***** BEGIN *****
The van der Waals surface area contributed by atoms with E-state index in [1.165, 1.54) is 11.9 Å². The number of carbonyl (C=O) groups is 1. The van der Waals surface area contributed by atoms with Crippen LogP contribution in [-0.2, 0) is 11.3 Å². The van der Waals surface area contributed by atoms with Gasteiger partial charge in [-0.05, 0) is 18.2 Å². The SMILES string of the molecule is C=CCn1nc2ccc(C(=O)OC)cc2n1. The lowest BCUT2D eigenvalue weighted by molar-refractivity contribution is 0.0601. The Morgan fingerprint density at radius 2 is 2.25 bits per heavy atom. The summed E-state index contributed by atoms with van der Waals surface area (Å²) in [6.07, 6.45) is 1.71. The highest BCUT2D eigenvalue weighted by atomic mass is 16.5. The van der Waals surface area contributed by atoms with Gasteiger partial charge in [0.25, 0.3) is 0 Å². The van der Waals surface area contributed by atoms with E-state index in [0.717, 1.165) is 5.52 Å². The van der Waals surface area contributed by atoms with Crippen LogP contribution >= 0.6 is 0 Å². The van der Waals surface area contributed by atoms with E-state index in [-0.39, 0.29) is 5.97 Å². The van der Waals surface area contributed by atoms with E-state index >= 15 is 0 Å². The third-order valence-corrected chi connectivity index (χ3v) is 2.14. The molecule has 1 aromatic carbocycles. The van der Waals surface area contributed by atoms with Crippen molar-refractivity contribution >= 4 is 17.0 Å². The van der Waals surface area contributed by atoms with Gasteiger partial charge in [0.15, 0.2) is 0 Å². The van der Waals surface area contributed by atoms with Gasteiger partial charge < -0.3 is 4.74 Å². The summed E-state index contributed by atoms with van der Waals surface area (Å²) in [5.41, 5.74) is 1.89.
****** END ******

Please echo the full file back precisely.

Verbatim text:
The van der Waals surface area contributed by atoms with E-state index in [1.165, 1.54) is 11.9 Å². The number of carbonyl (C=O) groups is 1. The van der Waals surface area contributed by atoms with Crippen LogP contribution in [-0.2, 0) is 11.3 Å². The van der Waals surface area contributed by atoms with Gasteiger partial charge in [-0.05, 0) is 18.2 Å². The SMILES string of the molecule is C=CCn1nc2ccc(C(=O)OC)cc2n1. The lowest BCUT2D eigenvalue weighted by molar-refractivity contribution is 0.0601. The Morgan fingerprint density at radius 2 is 2.25 bits per heavy atom. The summed E-state index contributed by atoms with van der Waals surface area (Å²) in [6.07, 6.45) is 1.71. The highest BCUT2D eigenvalue weighted by atomic mass is 16.5. The van der Waals surface area contributed by atoms with Gasteiger partial charge in [0.25, 0.3) is 0 Å². The van der Waals surface area contributed by atoms with E-state index in [0.717, 1.165) is 5.52 Å². The van der Waals surface area contributed by atoms with Crippen LogP contribution >= 0.6 is 0 Å². The van der Waals surface area contributed by atoms with E-state index in [-0.39, 0.29) is 5.97 Å². The van der Waals surface area contributed by atoms with E-state index >= 15 is 0 Å². The third-order valence-corrected chi connectivity index (χ3v) is 2.14. The molecule has 1 aromatic carbocycles. The van der Waals surface area contributed by atoms with Crippen molar-refractivity contribution >= 4 is 17.0 Å². The van der Waals surface area contributed by atoms with Gasteiger partial charge in [0.15, 0.2) is 0 Å². The van der Waals surface area contributed by atoms with Gasteiger partial charge < -0.3 is 4.74 Å². The summed E-state index contributed by atoms with van der Waals surface area (Å²) in [5.41, 5.74) is 1.89.